Historic Poverty Bay and the East Coast, N.I., N.Z.
Born in Gisborne on 18 May, 1898, Tom Heeney was the ninth child of Mr. and Mrs. Hugh Heeney, sturdy Irish parents, who settled in Poverty Bay in the early 1880's. After attending St. Mary's School, and, later, the public school at Te Hapara, he went to work for Ted Martin, plumber and drainlayer. Fond of open-air life, most of his leisure was spent on the playing fields, on the rivers or on the beaches.
Heeney was prominent in connection with two efforts at life-saving. On 27 January, 1918, when three young women—Misses Elizabeth Galloway and Elsie and Vera Rhodes—were swept out beyond the breakers off Waikanae Beach, he and some others went to their rescue. Heeney brought Miss Galloway ashore, but it was found that she was beyond further human aid. By this time a life-line had been obtained and, donning the jacket, Heeney went out again and assisted in getting the other young women back on to the beach. Heeney and Eric D. Robinson were each awarded a bronze medal by the Royal Humane Society, and Lillian Whitely, Thomas Ingham and Robert Ellery were presented with certificates. Whilst Heeney and others were sunning themselves on Waikanae Beach on 6 February, 1924, a little girl drew their attention to the fact that a youth, Arthur Neill, was in difficulties beyond the breakers. Heeney rushed out with a life-line, but could not find any trace of the unfortunate lad. Upon his return to the shore he was almost exhausted, having been greatly hampered by seaweed and kelp.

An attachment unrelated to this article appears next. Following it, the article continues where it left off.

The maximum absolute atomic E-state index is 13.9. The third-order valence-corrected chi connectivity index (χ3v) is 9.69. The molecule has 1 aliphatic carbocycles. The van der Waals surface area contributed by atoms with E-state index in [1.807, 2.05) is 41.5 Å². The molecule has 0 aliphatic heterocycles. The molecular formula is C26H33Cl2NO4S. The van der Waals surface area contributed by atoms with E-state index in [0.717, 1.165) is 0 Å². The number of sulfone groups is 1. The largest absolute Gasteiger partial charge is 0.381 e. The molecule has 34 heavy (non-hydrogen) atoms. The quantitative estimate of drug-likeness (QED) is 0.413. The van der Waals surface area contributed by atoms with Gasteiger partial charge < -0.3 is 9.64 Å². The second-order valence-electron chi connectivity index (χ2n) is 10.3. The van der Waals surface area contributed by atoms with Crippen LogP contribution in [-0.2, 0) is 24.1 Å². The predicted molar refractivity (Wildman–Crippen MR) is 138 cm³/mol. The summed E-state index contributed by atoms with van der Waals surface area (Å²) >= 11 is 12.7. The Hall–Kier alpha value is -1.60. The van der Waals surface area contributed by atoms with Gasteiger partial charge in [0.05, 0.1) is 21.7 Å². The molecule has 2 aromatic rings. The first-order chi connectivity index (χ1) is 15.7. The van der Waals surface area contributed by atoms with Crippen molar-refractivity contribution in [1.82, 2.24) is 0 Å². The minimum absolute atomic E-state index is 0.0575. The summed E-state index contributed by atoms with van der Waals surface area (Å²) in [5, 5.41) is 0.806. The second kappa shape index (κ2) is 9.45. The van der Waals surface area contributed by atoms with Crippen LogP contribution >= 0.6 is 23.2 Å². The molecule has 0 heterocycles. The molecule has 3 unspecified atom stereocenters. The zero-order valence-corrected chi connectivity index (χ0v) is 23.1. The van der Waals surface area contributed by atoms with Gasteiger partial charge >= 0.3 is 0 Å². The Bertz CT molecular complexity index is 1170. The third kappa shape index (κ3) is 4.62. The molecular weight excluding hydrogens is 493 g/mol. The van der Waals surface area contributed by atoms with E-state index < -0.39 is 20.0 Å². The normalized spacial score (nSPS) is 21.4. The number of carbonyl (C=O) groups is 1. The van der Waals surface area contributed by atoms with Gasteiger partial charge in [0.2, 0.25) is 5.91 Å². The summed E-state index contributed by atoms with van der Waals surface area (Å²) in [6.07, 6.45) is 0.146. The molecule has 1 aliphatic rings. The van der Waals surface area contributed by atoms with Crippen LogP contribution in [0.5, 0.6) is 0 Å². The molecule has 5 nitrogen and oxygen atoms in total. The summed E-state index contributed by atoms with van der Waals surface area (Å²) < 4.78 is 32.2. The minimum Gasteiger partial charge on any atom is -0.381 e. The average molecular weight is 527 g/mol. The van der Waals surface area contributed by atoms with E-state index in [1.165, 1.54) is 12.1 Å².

Afer his unsuccessful bid for the world h.w. title Heeney became an American citizen. In September, 1928, he and his American bride were accorded an open-air civic reception at Gisborne in the presence of some thousands of the residents. Heeney served in the United States Navy in the Pacific during World War No. 2.